Various Types of Pain along the Sciatic Nerve


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Sciatica from L4 nerve root
Signs of sciatica originating from this level, the L3-L4 level, in the lower spine might consist of: pain and/or feeling numb to the medial lower leg and foot; weak point might include the failure to bring the foot upwards (heel walk). The client may have decreased knee-jerk reflex.

If the L4-L5 sector is affected, the patient might have weak point in extension of the big toe and potentially in the ankle (called foot drop).

Signs of sciatica stemming at this level of the lower back may include: pain and/or tingling at the top of the foot, especially in the web in between the fantastic toe (huge toe) and the 2nd toe.

Symptoms of sciatica originating at this L5-S1 level, which is at the bottom of the spine, might consist of: discomfort and/or pins and needles to the lateral, or outside, of the foot; weak point that leads to difficulty raising the heel off the ground or strolling on the tiptoes. The client may have decreased ankle-jerk reflex.

While the above kinds of signs prevail, signs can vary depending upon a variety of aspects, such as unique anatomical variations, and the degree and attributes of the specific pathology.


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The sciatica symptoms one feels-- such as nerve pain, feeling numb, tingling, weak point-- are extremely variable: they can include symptoms mainly felt in the butt, or in the back of the thigh down to the calf, and even into the toes.

See Sciatica Manifestations.

Sciatic Nerve AnatomyWatch: Sciatic Nerve Anatomy Video.
Different Kinds of Discomfort along the Sciatic Nerve.

The client's discomfort and particular sciatica signs can normally be traced to where the injured/irritated nerve comes from the lower back. Typical symptoms include:.

Sciatica from L4 nerve root.
Symptoms of sciatica stemming from this level, the L3-L4 level, in the lower spinal column may include: pain and/or pins and needles to the medial lower leg and foot; weak point might consist of the failure to bring the foot upwards (heel walk). The client may have reduced knee-jerk reflex.
See All About the L3-L4 Spine Section.
Sciatica from L5 nerve root.
If the L4-L5 section is influenced, the client might have weak point in extension of the big toe and possibly in the ankle (called foot drop).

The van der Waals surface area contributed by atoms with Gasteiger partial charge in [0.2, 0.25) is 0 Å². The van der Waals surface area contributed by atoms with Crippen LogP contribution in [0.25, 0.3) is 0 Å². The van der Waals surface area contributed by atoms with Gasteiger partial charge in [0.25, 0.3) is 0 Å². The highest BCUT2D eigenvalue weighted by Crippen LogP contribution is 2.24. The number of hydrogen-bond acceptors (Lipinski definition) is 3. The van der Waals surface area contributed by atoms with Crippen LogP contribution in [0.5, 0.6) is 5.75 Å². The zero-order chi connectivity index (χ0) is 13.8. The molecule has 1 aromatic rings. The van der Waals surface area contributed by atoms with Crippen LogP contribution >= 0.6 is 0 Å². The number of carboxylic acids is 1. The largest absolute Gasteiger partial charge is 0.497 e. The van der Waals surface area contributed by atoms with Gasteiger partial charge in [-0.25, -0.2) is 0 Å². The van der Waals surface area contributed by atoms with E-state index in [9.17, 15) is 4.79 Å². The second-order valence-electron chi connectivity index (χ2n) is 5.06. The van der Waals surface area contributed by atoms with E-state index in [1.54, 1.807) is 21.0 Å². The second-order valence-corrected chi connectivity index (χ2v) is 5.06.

Signs of sciatica stemming at this level of the lower back may include: pain and/or pins and needles at the top of the foot, particularly in the web between the terrific toe (huge toe) and the 2nd toe.
See Everything about the L4-L5 Back Sector.
Sciatica from S1 nerve root.
Symptoms of sciatica coming from at this L5-S1 level, which is find more at the bottom of the spinal column, might consist of: discomfort and/or feeling numb to the lateral, or outside, of the foot; weak point that leads to trouble raising the heel off the ground or strolling on the tiptoes. The client might have lowered ankle-jerk reflex.
See All about L5-S1 (Lumbosacral Joint).

While the above types of symptoms are common, symptoms can vary depending upon a number of aspects, such as distinct anatomical differences, and the degree and attributes of the certain pathology.

Typical Conditions that Lead to Sciatica.

A variety of lower back conditions might result in sciatica. Most commonly, a lumbar herniated disc will cause sciatic nerve pain. Other common disorders that cause sciatic pain include lumbar degenerative disc disease, spondylolisthesis, spinal stenosis, or osteophytes and arthritis in the spine.

Conditions with Sciatica-Like Signs.



While it is most typical for sciatica signs to be triggered by an issue in the lower back, there are other conditions that might cause sciatica-like signs.

Pressure on the sacral nerve roots from sacroiliac joint dysfunction.
Signs of sacroiliac joint dysfunction might consist of a sciatica-like discomfort or feeling numb that is frequently described as a deep ache felt inside the leg more so than a linear, well-defined geographical location of pain/numbness found in true sciatica.
Piriformis Syndrome Video.
Watch: Piriformis Syndrome Video.
Pressure on the sciatic nerve from piriformis muscle.
This pressure on the sciatic nerve can tighten up and aggravate the sciatic nerve (called piriformis syndrome). Signs of piriformis syndrome might include a sciatica-like pain and/or numbness in the leg that is usually more intense above the knee, generally begins in the rear instead of the low back, and frequently spares the low back of signs or indications.

In addition, any modification in the body, such as carrying extra weight while pregnant, can also cause sciatica signs.

The Distinction In between Sciatic Discomfort and Referred Discomfort.

To clarify terms, the term sciatica is frequently used to indicate any form of pain that radiates into the leg.

If the sciatic nerve is pinched and the discomfort in the leg is from the nerve (radicular discomfort), then this is a correct use of the term sciatica.

If the pain is referred to the leg from a joint (referred pain), then using the term sciatica is technically incorrect.

Referred pain from arthritis or other joint problems that might cause leg pain (which feels like sciatica) is actually more typical than real sciatica.

There is a vast array of sciatica signs and the type and seriousness of pain depends upon the condition triggering the signs, as well as the individual patient's experience of the pain.

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